Revisiting Reserved To Fight

Posted on November 11, 2010

In honor of Veterans Day, filmmaker Chantelle Squires Olsen updates BTB on some of the characters she profiled in her film Reserved To Fight. The documentary is available online for free until November 30. 

Since the premiere of Reserved To Fight, we have received numerous stories from veterans and their families who have been affected by this film. Bryan Catherman, a young veteran, shared his story with us: "I went to an early screening of Reserved To Fight. It was at that moment that I realized that I wasn't alone in my battle with my demons. The next day I walked into the VA to get help. It was this film that saved my marriage, my career, and even my life."


Although it was often difficult for the veterans to participate in the film, they have expressed that sharing their story with the world has helped give them a sense of purpose in the midst of their struggles.

Since the completion of Reserved To Fight, Mark Patterson has continued to work for the government as a civilian advisor to senior commanders in Iraq. Matt Jemmett, who used his passions for the wilderness as a way to process the experiences he had in Iraq, moved to the deserts of Utah and proudly serves his community as a Law Enforcement Ranger for the Forest Service in Southern Utah. Earl Simmons has continued on a path in the National Guard and he and his wife, Holli, are proud parents of two children. His family continues to support his commitment to the Armed Forces, specifically his career choice to be an Apache helicopter pilot.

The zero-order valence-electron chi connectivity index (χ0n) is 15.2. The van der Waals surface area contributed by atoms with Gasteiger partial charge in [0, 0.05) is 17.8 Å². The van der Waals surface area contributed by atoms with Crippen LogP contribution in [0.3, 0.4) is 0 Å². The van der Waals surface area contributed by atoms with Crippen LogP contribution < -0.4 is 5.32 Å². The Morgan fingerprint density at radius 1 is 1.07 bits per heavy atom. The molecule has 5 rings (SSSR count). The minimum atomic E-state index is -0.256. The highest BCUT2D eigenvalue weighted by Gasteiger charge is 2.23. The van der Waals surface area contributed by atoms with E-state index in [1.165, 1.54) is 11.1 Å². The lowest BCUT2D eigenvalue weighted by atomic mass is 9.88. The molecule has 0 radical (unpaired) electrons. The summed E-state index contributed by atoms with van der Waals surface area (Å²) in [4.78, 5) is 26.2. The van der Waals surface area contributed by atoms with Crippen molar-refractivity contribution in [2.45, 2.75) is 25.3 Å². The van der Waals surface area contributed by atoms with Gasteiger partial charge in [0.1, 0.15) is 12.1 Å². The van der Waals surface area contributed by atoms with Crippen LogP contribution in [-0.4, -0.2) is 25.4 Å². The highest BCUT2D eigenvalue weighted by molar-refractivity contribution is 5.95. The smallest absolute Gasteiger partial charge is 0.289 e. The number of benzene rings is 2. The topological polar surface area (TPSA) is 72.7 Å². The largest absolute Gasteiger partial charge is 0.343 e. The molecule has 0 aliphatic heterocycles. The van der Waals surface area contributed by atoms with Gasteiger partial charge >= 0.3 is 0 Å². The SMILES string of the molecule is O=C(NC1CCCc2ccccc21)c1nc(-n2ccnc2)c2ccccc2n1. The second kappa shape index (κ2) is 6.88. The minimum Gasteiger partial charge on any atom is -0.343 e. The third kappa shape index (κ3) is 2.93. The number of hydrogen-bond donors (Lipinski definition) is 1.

A year after Reserved To Fight was completed, Chris Nibley, who was working as a contractor in Iraq, decided that he wanted to start fresh with his life by cutting off communication with everyone from his past. We reconnected with Chris and learned that he has married and is now working on his college degree to support his new family. Reserved To Fight aired on PBS nationwide in 2008, since then it has been broadcast in nine countries around the world. It has screened in various film festivals across the nation, and has been utilized in military mental health symposiums, in the Salt Lake City VA, as well as the University of Utah student soldier’s integration program. The Montana National Guard also uses the film in their suicide prevention treatment program. 

We hope that more veteran groups will use this film to create the necessary dialogue of returning home. We are forever grateful to the veterans in this film for sharing their stories. We know that it was difficult at times, but the strength that their stories have given to so many, is immeasurable.


From our blog

  1. ITVS Welcomes Brandii Rice as Head of Business and Legal Affairs

    August 10, 2023

    ITVS is pleased to welcome Brandii Rice as our new Head of Business and Legal Affairs. In her role Rice will oversee business and legal affairs across the ITVS brand portfolio. In addition, she will guide licensing and business strategies to support ITVS’ content development, production, distribution and audience development goals. She will join ITVS

  2. Carrie Lozano Will Lead ITVS as President & CEO, Succeeding Sally Jo Fifer

    June 7, 2023

    Carrie Lozano joins ITVS from the Sundance Institute, where she served as director of Documentary Film and Artist Programs, supporting boundary-breaking filmmakers across the globe. At ITVS, she will continue to protect independent artists’ voices, editorial control and copyright while elevating nonfiction storytelling as an essential strategy

  3. Lisa Tawil Joins the International Board of INPUT

    June 1, 2023

    Discover how Lisa Tawil's appointment to the International Board of INPUT strengthens worldwide collaboration in public media.